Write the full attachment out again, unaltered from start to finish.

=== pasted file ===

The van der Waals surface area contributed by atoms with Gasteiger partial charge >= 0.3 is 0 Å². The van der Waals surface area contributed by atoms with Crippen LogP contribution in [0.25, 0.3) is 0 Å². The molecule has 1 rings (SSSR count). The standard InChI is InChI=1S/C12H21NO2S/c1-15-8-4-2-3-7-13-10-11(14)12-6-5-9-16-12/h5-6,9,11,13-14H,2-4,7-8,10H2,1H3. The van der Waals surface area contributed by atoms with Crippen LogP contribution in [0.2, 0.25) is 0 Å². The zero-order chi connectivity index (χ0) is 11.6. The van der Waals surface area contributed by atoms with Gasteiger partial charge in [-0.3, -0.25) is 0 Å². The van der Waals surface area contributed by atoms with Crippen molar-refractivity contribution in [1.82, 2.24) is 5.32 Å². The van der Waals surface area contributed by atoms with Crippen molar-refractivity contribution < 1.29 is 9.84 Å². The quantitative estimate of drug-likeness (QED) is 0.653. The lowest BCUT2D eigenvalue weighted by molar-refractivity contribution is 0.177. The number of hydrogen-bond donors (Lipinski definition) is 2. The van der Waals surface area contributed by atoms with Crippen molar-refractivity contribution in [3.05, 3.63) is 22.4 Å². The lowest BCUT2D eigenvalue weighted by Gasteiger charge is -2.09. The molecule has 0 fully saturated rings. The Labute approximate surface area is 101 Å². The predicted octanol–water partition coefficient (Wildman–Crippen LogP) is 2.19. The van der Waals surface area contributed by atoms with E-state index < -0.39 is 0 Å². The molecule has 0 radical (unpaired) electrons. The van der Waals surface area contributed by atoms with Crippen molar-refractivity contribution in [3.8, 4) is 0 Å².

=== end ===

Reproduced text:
The van der Waals surface area contributed by atoms with Gasteiger partial charge >= 0.3 is 0 Å². The van der Waals surface area contributed by atoms with Crippen LogP contribution in [0.25, 0.3) is 0 Å². The molecule has 1 rings (SSSR count). The standard InChI is InChI=1S/C12H21NO2S/c1-15-8-4-2-3-7-13-10-11(14)12-6-5-9-16-12/h5-6,9,11,13-14H,2-4,7-8,10H2,1H3. The van der Waals surface area contributed by atoms with Crippen LogP contribution in [0.2, 0.25) is 0 Å². The zero-order chi connectivity index (χ0) is 11.6. The van der Waals surface area contributed by atoms with Gasteiger partial charge in [-0.3, -0.25) is 0 Å². The van der Waals surface area contributed by atoms with Crippen molar-refractivity contribution in [1.82, 2.24) is 5.32 Å². The van der Waals surface area contributed by atoms with Crippen molar-refractivity contribution < 1.29 is 9.84 Å². The quantitative estimate of drug-likeness (QED) is 0.653. The lowest BCUT2D eigenvalue weighted by molar-refractivity contribution is 0.177. The number of hydrogen-bond donors (Lipinski definition) is 2. The van der Waals surface area contributed by atoms with Crippen molar-refractivity contribution in [3.05, 3.63) is 22.4 Å². The lowest BCUT2D eigenvalue weighted by Gasteiger charge is -2.09. The molecule has 0 fully saturated rings. The Labute approximate surface area is 101 Å². The predicted octanol–water partition coefficient (Wildman–Crippen LogP) is 2.19. The van der Waals surface area contributed by atoms with E-state index < -0.39 is 0 Å². The molecule has 0 radical (unpaired) electrons. The van der Waals surface area contributed by atoms with Crippen molar-refractivity contribution in [3.8, 4) is 0 Å².